Pavelski vetoes county board decision
BY MIKE WARREN
STEVENS POINT – For the second time, Portage County Executive John Pavelski has used his veto authority. Pavelski has vetoed the August 2023 County Board agreement with Cinovations to provide consulting services related to Master Facility planning. The action was announced in an Aug. 25 press release from Pavelski’s office, and nullifies a recommendation made by the county’s Space and Properties Committee July 25. The amount of the proposed Cinovations contract was $31,500, with a completion date of Oct. 31.
“Master Facility Planning” is the catchall phrase referring to the ongoing action, or lack thereof, regarding building or remodeling the Portage County Courts and Jail, which have been acknowledged as needing security updates and general maintenance for decades, the release reads.
As every major action regarding Master Facilities has failed at obtaining funding, the key component to getting any plan from paper to reality, Portage County has proposed hiring a consultant to explore how to find a workable solution that is palatable to all decision-makers, the release continued.
“Some have referred to this as marriage counseling. While that is funny, it’s not actually that far off. Sometimes you need a mediator to find a reasonable solution for all parties. A mediator ensures that all representatives are heard and their concerns and viewpoints are acknowledged on an even playing field,” says Pavelski.
“I recognize that this [veto] initially seems counterintuitive to what I’ve been preaching. Make no mistake; I fully support the process of using a consulting service to find a middle ground and direction to move forward if that’s what it takes to come to a decision. However, we can’t ignore the fact that nine supervisors voted against a consultant. If we enter into a contract without all parties willing to participate, we’re wasting our money. I see my veto as a potential step forward to get the momentum needed to get to a decision. The cost of waiting has put our backs to a wall and a decision needs to be made.”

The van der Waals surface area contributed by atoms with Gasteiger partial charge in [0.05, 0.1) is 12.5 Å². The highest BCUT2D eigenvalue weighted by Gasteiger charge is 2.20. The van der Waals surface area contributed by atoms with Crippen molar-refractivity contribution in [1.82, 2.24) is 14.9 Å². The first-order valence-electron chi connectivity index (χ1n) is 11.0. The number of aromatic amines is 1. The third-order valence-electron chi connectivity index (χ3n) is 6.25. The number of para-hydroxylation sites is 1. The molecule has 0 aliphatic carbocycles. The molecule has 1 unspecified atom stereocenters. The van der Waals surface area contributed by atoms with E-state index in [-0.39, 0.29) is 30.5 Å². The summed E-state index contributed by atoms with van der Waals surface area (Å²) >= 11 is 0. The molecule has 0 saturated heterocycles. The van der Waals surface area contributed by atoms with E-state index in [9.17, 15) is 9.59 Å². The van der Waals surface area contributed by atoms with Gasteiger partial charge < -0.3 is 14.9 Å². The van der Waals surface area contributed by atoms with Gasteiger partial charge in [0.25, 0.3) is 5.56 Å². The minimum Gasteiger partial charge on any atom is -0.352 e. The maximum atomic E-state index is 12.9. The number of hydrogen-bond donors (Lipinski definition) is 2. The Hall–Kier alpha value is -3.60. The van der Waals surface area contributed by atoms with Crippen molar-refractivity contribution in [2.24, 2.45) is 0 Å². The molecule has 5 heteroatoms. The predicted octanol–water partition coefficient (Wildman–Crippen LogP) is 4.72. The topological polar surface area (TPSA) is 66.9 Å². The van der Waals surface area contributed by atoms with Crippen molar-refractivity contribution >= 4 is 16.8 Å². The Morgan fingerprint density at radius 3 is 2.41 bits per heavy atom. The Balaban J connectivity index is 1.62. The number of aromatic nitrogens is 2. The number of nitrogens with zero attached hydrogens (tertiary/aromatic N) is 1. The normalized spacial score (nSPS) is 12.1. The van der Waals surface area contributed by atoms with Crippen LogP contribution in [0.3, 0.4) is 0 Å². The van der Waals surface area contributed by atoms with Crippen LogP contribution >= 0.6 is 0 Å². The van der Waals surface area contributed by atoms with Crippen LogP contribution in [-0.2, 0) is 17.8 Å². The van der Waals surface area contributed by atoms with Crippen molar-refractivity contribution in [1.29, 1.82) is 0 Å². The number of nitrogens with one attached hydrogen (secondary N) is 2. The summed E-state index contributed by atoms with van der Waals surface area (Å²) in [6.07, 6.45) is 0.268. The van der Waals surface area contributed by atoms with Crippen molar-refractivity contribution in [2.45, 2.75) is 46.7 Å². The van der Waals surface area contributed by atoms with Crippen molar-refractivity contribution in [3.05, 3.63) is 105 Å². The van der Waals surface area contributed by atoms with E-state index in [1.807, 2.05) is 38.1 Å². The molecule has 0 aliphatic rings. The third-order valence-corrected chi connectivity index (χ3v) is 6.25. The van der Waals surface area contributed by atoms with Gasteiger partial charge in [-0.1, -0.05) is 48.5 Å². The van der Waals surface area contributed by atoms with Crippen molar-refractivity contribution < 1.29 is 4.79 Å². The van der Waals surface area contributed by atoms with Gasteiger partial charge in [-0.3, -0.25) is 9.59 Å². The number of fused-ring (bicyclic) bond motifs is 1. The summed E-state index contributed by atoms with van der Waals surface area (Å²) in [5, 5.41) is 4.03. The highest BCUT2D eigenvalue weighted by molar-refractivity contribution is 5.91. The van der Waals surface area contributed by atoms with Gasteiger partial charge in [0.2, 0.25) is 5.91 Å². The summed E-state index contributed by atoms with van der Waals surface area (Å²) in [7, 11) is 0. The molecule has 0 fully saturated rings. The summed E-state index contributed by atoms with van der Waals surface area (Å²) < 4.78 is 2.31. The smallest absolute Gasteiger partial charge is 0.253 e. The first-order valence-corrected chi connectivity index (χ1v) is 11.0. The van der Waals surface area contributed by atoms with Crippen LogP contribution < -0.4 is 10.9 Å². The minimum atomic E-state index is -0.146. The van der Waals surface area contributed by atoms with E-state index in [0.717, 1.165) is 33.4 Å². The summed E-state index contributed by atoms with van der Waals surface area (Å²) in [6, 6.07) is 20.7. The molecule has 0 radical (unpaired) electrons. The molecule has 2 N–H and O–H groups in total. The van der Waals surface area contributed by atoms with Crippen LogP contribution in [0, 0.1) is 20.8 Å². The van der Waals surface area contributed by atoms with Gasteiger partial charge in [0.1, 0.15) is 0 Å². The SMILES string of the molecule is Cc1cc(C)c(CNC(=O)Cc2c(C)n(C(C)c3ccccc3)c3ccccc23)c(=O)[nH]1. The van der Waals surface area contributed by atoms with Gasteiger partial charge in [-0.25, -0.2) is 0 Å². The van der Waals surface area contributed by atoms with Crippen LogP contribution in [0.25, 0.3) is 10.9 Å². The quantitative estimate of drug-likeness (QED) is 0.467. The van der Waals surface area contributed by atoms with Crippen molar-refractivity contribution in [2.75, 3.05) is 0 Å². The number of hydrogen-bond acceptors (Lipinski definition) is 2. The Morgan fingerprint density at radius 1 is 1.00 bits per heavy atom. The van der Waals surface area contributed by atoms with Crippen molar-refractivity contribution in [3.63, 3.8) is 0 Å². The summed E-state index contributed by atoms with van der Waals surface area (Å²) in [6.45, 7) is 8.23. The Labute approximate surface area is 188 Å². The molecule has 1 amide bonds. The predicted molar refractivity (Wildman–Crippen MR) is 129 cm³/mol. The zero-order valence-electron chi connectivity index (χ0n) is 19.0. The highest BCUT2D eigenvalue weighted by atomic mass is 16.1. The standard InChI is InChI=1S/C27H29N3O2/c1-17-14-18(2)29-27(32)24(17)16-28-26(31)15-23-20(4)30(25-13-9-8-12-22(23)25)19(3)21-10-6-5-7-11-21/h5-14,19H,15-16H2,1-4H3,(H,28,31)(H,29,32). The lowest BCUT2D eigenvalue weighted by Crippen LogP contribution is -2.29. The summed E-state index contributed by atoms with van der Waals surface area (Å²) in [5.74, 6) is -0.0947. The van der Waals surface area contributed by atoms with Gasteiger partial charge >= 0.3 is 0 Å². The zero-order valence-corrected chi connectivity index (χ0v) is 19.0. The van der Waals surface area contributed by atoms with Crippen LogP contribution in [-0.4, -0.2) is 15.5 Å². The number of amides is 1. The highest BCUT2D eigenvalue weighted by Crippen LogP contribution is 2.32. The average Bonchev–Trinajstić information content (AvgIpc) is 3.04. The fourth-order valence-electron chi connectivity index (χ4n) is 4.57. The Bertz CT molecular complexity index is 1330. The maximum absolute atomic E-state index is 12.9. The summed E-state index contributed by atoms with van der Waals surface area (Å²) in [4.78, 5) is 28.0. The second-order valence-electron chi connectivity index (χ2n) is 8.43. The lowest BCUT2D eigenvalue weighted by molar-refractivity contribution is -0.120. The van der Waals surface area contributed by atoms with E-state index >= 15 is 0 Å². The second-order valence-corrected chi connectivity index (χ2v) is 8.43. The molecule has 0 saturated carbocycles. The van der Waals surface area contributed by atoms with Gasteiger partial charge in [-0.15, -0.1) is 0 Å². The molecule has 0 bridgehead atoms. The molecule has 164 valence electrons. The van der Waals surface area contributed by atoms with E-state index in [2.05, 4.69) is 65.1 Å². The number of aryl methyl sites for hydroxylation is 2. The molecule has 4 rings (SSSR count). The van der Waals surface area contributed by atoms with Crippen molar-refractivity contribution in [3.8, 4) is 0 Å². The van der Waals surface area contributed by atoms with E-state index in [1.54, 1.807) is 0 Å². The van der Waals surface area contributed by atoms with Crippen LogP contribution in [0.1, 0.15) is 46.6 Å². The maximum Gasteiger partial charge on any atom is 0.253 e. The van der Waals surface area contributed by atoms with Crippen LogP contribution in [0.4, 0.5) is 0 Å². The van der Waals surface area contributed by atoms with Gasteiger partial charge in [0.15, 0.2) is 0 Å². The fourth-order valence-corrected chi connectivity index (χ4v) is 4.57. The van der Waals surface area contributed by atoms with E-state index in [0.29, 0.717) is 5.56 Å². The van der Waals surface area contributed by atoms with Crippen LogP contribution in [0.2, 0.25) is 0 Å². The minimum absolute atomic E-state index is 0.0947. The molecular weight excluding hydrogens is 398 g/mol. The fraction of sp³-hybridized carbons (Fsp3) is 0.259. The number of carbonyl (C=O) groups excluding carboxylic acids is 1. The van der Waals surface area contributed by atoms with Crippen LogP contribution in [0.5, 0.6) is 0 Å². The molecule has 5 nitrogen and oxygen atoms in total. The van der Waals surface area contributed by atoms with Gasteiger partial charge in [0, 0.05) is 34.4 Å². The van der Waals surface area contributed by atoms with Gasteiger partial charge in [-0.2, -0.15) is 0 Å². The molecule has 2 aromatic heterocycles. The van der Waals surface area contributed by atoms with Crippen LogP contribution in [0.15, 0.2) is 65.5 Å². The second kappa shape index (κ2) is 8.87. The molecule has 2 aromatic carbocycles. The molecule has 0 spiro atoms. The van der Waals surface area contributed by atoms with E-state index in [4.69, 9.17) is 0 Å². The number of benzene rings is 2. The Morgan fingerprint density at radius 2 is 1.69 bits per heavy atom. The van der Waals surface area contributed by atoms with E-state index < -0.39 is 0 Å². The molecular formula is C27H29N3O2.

Building costs for a new Justice Center continue to rise. The cost of inaction has been estimated upwards of $800,000 per month for the county, according to the release.
Pavelski said he welcomes a veto override, which takes a three-fourths majority (19 “yes” votes). He would prefer a unanimous override. “I would like to see some evidence that we are not so divided and we can begin the responsible dialogue of agreeing how to solve our Justice Center concerns.
“It is my belief that if you are truly invested in being a representative of your constituency, you need to be willing to sit down and try to find solutions for the outstanding problems of the county. Sometimes that involves not getting exactly what you want, but what works best for all involved. We can’t let our idea of perfect be the enemy of good for all.”